Make Time for Reading
By Dr. Molly Ness
It’s the time of year when our Staples’ shopping carts are filled not with sunscreen and bug spray, but with binders, mechanical pencils, and the absurdly expensive graphing calculator. Our lazy summer evenings will soon become a frenzy of homework and sports practice. As we begin this back-to-school season, carve time for our children’s most important academic activity: reading. As a professor of reading education, parents often ask me what they should do at home to encourage literacy. My answer is neither flashy nor complicated, but it is based in decades of compelling research: read to your children and read with your children.
Consider this: The single biggest predictor of academic achievement and higher standardized test scores is reading to children – not workbooks, commercial tutoring programs, iPad apps, or educational software. When young children are read to at home, they build world knowledge, vocabulary, social skills, and basic literacy skills. They are less likely to display aggression, hyperactivity, and difficulty with attention.
Start this school year off right by adding a couple of effective practices into your read-alouds with young children. As you read aloud with children under the age of 5, draw their attention to the print, not merely the pictures. Ask a 3-year-old to show you where on the page to begin to read so she/he learns directionality, have a 4-year-old point to a letter in their name, challenge a five-year old to point to different punctuation marks in the text.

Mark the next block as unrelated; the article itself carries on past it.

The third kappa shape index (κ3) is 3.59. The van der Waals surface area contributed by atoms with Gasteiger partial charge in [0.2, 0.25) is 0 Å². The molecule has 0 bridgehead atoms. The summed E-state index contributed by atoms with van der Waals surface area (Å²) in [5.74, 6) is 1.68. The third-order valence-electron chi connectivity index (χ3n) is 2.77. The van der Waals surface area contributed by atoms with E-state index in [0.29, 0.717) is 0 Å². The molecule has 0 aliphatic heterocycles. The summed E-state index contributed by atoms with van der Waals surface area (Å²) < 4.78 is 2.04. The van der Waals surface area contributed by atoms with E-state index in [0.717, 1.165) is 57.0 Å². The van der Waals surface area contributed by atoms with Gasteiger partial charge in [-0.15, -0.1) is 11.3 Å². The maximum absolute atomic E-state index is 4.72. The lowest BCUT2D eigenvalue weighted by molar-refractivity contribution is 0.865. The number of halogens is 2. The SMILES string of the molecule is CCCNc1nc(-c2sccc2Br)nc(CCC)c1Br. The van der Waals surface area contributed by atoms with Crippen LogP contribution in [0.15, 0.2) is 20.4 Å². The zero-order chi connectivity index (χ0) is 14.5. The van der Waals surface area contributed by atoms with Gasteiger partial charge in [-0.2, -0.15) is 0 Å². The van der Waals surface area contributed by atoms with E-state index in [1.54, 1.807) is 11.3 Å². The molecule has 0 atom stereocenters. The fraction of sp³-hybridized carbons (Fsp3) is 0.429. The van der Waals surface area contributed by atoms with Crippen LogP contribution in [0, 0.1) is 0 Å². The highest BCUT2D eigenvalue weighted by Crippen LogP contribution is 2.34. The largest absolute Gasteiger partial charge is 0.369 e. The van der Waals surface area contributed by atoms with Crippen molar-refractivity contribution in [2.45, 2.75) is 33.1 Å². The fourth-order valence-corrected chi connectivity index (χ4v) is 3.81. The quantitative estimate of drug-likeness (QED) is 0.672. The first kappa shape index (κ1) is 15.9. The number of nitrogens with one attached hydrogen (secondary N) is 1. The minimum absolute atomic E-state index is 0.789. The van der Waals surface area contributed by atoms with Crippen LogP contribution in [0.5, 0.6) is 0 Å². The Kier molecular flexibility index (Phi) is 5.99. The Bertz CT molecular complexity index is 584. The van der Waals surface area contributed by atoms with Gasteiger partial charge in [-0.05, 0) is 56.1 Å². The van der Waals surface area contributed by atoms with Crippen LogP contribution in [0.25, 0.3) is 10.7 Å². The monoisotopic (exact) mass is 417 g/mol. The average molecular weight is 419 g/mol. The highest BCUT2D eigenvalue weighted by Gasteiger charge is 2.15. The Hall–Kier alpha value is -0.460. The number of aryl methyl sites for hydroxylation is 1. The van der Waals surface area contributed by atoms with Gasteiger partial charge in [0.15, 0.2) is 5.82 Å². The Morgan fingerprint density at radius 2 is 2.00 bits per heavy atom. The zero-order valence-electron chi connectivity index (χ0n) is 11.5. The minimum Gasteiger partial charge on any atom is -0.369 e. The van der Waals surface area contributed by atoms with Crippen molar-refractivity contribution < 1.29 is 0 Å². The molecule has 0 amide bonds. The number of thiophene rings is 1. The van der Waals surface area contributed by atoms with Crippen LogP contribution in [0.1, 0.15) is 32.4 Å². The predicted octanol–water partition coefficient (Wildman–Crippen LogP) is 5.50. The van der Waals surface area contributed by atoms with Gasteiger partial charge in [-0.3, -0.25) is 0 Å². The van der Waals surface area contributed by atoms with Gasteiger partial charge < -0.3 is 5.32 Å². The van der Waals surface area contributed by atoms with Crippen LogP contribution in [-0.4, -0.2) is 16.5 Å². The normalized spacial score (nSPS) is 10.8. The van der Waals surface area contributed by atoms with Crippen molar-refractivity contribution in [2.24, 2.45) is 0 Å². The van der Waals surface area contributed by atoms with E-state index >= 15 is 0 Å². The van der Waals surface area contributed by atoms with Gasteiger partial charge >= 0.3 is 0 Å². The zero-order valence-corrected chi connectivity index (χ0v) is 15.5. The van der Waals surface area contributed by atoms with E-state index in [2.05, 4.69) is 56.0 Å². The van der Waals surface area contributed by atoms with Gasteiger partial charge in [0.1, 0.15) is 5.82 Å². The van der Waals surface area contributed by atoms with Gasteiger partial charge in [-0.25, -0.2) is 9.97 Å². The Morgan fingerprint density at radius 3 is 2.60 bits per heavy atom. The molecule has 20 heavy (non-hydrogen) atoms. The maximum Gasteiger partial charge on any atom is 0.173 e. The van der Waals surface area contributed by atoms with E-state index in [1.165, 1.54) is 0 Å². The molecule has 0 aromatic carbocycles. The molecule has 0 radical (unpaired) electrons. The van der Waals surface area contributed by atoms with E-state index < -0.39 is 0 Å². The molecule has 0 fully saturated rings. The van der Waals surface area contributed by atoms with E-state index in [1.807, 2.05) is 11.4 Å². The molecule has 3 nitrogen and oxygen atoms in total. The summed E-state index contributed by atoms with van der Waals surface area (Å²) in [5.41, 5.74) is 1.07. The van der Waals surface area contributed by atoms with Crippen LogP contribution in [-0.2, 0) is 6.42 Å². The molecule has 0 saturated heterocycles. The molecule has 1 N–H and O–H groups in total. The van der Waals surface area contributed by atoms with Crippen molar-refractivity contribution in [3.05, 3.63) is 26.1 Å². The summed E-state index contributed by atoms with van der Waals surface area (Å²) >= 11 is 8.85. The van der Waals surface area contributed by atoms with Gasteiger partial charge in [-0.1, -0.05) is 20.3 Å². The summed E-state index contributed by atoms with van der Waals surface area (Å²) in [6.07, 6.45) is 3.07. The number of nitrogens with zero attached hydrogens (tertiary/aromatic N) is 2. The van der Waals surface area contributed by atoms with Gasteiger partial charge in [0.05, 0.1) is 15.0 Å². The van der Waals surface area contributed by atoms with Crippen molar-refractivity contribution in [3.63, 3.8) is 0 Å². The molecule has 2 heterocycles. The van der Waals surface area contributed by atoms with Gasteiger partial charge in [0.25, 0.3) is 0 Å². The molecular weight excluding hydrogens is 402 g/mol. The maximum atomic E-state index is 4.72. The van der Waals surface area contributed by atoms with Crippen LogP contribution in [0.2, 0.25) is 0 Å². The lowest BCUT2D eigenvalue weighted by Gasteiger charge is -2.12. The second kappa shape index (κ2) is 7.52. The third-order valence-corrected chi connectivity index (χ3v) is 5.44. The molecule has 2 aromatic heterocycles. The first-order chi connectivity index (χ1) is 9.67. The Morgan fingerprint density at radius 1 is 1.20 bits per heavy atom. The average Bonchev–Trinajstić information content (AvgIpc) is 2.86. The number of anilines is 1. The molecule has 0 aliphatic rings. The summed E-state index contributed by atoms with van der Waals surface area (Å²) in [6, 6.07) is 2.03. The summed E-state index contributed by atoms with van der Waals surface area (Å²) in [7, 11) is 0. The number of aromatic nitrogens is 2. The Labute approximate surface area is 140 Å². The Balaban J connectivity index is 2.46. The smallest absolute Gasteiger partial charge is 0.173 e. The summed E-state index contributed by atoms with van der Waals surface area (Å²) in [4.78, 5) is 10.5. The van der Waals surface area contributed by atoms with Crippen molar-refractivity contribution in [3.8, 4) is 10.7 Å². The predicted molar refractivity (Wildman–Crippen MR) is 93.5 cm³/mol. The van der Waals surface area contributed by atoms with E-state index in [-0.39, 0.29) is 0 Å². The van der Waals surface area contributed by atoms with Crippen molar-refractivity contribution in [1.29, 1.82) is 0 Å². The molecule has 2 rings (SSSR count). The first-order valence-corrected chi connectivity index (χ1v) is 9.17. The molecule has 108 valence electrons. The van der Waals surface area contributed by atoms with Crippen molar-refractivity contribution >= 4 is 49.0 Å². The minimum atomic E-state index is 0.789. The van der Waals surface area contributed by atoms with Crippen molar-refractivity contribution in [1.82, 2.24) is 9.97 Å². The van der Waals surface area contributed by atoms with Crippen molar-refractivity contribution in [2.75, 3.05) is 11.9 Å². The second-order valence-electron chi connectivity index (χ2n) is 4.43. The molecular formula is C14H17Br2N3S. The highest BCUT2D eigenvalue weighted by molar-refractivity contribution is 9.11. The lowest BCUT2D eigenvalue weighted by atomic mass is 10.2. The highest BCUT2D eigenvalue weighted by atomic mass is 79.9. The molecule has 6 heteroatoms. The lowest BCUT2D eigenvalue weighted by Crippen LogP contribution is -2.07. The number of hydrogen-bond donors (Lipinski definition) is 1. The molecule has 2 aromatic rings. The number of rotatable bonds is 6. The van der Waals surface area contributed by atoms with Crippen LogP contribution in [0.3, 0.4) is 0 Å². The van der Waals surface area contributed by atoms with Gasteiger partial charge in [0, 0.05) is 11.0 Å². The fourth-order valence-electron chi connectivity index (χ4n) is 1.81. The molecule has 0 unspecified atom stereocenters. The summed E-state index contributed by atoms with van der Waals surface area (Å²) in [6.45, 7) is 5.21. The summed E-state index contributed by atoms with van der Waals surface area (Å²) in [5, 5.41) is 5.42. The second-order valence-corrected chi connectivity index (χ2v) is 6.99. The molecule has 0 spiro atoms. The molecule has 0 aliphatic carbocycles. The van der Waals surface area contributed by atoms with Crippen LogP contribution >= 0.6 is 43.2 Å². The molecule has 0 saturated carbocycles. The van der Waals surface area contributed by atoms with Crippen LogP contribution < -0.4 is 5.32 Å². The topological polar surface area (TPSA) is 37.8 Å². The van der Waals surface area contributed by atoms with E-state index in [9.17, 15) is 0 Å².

Read at home from nonfiction material that conveys information about the natural and social world. Common Core curriculum standards drastically increased the amount of class time that children spend with informational texts, yet most parents (myself included!) don’t naturally choose these fact-based books for bedtime stories.
Just because our children inevitably outgrow the warm comfort of our laps does not mean that they’ve outgrown the importance of reading with a parent. Parents often stop reading to children around Grade 2, when most children become independent readers. Only 17% of parents of children 9-11 read aloud to their children, yet 83% of kids aged 6-17 say being read to is something that they either loved or liked a lot.
With older readers, form a parent-child book club and treat your monthly meeting as a non-negotiable date – complete with sparkling cider and fancy hors d’ouevres (or the frozen ones from Trader Joe’s). Use books as conversation starters; your teenager might cringe when you bring up uncomfortable topics, but might be more receptive when discussing the powerful YA novel “Speak”. Or, select popular books that have film adaptations – even your resistant high school reader might join in reading for upcoming movie release of the wildly popular “The Hate U Give”.
Finally, find a time that best suits your family and your schedule. Get over the notion that reading must be confined to bedtime. After a long day of parenting and work, I certainly don’t have the energy to read “Harry Potter” in animated voices for my young daughter. Can you sneak in five minutes of reading over a bowl of cereal in the morning? How about a book on Audible as you shuttle kids to far-away soccer tournaments? Treating your teenage daughter to a pedicure? Use it as reading time. And yes, People magazine counts as reading!
<Dr. Molly Ness is a reading consultant and Associate Professor of Curriculum and Teaching at Fordham University’s Graduate School of Teaching.>